Advertisement

Glendale / Burbank Focus

BURBANK : Electric-Gas Car Stops Short of Students' Goal

September 24, 1993|ED BOND

For the electric car, Thursday might have marked a great leap forward--an ambitious one-day drive from Sacramento to Burbank on only five gallons of gas.

The idea was to combine a gas engine with an electric one, gaining power and range from the gasoline while conserving energy with the electricity.

But 120 miles into the drive, something happened. The crankshaft in the gasoline engine broke, shooting down the dreams of a group of engineering students who wanted to establish an endurance record for the "Hybrid Electric Vehicle."

"Get the trailer out," Greg Eng, the UC Davis engineering student who was driving, reportedly said when the car broke down on Interstate 5.

"We always viewed it as a 50-50 chance that we would make it," Eng said.

The car was loaded onto a trailer and hauled the rest of the way.

The group of mostly graduate students in the school's mechanical engineering department had been taking turns driving since leaving Sacramento at 5 a.m. Other students followed in "chase" vehicles, one of which was a Suburban with a trailer attached waiting for such a contingency.

The hybrid car uses both a gas-powered internal combustion and an electric engine. The electric engine is used in stop-and-go local traffic and to accelerate on highways. The gas-powered engine is used at cruising speeds of about 60 m.p.h.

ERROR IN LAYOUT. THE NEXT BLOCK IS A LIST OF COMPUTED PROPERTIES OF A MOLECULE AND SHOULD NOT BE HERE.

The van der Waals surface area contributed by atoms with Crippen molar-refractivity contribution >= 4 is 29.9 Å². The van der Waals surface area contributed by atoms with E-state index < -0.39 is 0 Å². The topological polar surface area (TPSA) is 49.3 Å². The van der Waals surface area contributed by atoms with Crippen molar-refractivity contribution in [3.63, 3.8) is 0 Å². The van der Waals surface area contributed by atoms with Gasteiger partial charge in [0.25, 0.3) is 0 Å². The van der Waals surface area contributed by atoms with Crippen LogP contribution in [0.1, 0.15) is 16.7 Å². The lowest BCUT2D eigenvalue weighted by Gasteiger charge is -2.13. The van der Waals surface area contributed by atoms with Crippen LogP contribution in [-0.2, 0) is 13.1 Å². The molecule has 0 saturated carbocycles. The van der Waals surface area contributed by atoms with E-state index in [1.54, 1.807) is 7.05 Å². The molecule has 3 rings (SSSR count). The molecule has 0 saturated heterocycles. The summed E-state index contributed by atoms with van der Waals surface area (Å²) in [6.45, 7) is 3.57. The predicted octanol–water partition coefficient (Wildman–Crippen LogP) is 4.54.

After reaching Burbank, the car's electric engine--which still worked--was turned on and the vehicle was driven into the garage of Calstart, a public-private consortium that is trying to develop technologies for electric vehicles.

There, the body was taken apart so gasoline consumption could be measured. As it turned out, the vehicle was getting 75 miles to the gallon before it broke down.

The students were disappointed by the failure. They had hoped for an impressive display of a useful and environmentally sound car.

Eng pointed to where the Verdugo Mountains were blotted out by smog. The failure was especially depressing, he said, "when I look over there and I can't see the mountains."

Advertisement
Los Angeles Times Articles
|
|
|